New York — Four in ten (37%) employees in 24 countries indicate it is ‘very important’ for their own employers to be ‘responsible to society and the environment’ This importance rises to 80% when it is combined with those employees who believe it is somewhat important (37% very/43% somewhat) their employer is responsible. Three in ten (29%) report ‘a high degree of social responsibility’ is very important when forming a purchase decision while about half (45%) view it as fairly important for a total of 74% who say it is important.
The study, conducted among 18,150 adults by global research company Ipsos, asked respondents to consider their views of large companies. The poll found a majority of respondents indicate they ‘strongly agree’ that companies should ‘pay more attention to the environment’ (61%) and ‘do more to contribute to society’ (52%).
When asked to consider what the top two most important things a company must do to be respected, the top items among survey respondents were: ‘prioritize workplace safety’ (25% mark it as first priority), ‘contribute to the socioeconomic development of the countries where it operates’ (25%) and ‘respect and adhere to local laws and rights’ (24%).
In the analysis we treat people as “citizen-consumers”. On one hand, people can act on issues because they are influenced as citizens (whether they support or oppose something for example) and on the other hand because they use their role as a consumer to make a statement based on how they are influenced by the brand or the product (they can be more likely to purchase or to boycott or make another choice with their money, for example). The construct of “Corporate Social Responsibility” (“CSR”) is best analyzed at both of these levels. In the case of this study, respondents are measured and reported on the top box intensity of their responses (“very”) in order to look at the specific groups most likely to be influenced or act on matters of CSR. As such the study shows that while roughly one third of the population is likely to be heavily influenced as consumers that proportion roughly doubles to two thirds when they are considered as citizens. In this regard, one group is very determined as purchasers and employees to “put their money and sweat” into their choices whereas an additional third are motivated as citizens and taxpayers who, by vote or voice, give regulators and elected officials their proxy by opinion to either reward or punish commercial and institutional entities when issues and events arise.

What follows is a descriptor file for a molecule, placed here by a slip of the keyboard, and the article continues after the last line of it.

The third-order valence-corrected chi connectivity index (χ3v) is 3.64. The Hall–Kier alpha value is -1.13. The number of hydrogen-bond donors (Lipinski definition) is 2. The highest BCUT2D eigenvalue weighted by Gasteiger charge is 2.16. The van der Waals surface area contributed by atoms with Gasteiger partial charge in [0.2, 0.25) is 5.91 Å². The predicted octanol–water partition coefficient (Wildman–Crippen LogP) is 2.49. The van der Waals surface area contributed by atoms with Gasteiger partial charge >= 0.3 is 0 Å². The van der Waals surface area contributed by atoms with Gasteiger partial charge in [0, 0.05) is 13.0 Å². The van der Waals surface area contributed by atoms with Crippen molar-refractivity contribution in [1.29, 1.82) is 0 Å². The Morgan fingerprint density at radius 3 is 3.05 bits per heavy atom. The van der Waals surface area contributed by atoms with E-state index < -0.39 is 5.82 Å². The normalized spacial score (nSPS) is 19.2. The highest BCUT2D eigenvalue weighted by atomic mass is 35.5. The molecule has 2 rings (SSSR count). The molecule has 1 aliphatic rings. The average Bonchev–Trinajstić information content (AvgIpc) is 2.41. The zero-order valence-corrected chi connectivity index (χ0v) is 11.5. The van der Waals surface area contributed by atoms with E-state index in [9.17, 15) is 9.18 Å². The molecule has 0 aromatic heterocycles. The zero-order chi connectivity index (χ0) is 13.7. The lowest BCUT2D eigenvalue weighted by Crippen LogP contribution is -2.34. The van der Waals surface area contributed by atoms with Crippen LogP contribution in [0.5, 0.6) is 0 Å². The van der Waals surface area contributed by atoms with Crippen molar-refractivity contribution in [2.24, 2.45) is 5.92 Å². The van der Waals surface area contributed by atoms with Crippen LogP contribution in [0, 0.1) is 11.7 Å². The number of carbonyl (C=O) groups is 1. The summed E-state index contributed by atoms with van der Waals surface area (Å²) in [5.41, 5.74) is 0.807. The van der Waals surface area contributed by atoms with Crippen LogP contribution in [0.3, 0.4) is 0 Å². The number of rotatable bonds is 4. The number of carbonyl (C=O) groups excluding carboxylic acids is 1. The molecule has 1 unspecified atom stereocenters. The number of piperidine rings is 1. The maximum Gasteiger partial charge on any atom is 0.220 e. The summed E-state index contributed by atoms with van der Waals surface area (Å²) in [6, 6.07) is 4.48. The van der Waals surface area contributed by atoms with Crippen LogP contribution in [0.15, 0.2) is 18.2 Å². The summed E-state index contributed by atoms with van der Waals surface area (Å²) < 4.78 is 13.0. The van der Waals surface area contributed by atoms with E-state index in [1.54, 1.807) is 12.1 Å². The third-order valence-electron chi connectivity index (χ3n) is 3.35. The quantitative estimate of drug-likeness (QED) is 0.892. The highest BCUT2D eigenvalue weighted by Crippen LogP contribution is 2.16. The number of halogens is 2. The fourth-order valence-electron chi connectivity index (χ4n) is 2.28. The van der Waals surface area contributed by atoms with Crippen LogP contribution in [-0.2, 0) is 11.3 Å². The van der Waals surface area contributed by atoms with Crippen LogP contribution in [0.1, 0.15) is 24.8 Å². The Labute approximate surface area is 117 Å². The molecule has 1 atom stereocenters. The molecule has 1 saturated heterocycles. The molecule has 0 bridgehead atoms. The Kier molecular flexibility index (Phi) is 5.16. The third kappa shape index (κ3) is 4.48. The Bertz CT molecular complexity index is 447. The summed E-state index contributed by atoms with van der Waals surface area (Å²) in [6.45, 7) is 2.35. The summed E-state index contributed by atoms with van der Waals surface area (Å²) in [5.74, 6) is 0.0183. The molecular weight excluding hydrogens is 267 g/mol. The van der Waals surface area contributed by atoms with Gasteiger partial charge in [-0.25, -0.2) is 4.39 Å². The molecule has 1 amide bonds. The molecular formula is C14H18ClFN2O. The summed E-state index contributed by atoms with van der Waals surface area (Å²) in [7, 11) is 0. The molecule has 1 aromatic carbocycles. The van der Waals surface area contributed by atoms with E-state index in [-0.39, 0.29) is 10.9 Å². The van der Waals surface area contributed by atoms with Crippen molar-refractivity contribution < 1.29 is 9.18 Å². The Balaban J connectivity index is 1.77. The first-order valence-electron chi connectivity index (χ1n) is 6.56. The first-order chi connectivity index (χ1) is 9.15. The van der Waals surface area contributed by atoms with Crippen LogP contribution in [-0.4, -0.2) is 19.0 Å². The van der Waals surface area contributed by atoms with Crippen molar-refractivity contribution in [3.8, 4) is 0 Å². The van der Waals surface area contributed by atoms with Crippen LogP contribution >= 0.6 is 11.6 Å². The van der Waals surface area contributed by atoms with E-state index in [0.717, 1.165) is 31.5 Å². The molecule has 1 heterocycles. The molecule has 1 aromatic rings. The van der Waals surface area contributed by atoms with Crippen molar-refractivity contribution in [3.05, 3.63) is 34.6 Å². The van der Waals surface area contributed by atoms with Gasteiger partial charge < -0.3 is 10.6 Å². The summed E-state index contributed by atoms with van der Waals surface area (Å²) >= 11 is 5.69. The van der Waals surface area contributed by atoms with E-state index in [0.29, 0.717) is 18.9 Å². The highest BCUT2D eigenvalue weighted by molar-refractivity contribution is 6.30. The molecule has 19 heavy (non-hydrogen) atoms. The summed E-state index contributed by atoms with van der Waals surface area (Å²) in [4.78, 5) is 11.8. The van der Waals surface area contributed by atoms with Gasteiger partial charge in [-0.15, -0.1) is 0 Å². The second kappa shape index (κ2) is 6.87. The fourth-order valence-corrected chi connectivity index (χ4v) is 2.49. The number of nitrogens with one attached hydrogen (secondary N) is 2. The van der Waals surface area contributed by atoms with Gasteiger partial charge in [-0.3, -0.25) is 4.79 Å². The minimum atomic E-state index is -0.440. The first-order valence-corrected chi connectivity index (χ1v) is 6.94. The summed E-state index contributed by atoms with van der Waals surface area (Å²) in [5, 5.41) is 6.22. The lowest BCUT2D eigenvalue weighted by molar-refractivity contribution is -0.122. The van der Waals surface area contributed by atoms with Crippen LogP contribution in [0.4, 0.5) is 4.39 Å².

37% Seek Employers Who Champion CSR
Thinking about the organization they currently work for, four in ten (37%) of employed respondents in the survey report they find it very important that their ‘own employer is responsible to society and the environment’. Another four in ten (43%) find it fairly important, one in ten (12%) not very important and 3% not at all important. Just a few (4%) indicate they have no opinion on the matter.
On a country by country basis, Brazil (65%), Mexico (59%), Argentina (57%), Indonesia (55%) and India (51%) top the charts for proportions of employed respondents indicating it is very important their employer is responsible to society and the environment while Japan (11%), France (17%), China (19%) and South Korea (22%) have the lowest proportions of advocacy among employees.
Three in Ten Prioritize CSR When Making Purchases
‘When forming a decision about buying a product or service from a particular company or organization,’ it is very important for three in ten (29%) respondents that it shows ‘a high degree of social responsibility‘. This factor is fairly important for about half (45%) of global respondents, not very important for 17%, not at all important for 4% and evokes no opinion in 5%.
Those in Indonesia (57%), Brazil (56%), Mexico (50%) and India (45%) are most likely to consider CSR important for their purchasing decisions while those in France (11%), Japan (13%), Belgium (15%) and Germany (15%) are least likely.
Majority Agree: Companies Should Do More…
A majority strongly agree that ‘companies should do more to contribute to society‘ (52%) while three in ten (32%) tend to agree, and one in ten (12%) neither agree nor disagree. Only 2% tend to disagree while 1% strongly disagree and another 1% say they don’t know/no opinion. Similarly, a majority of those of those in 24 countries indicate they strongly agree ‘companies should pay more attention to the environment‘ (61%). Three in ten (28%) indicate they tend to agree, one in ten (8%) neither agree nor disagree, and hardly any (1%) say each of: tend to disagree, strongly disagree and don’t know/no opinion.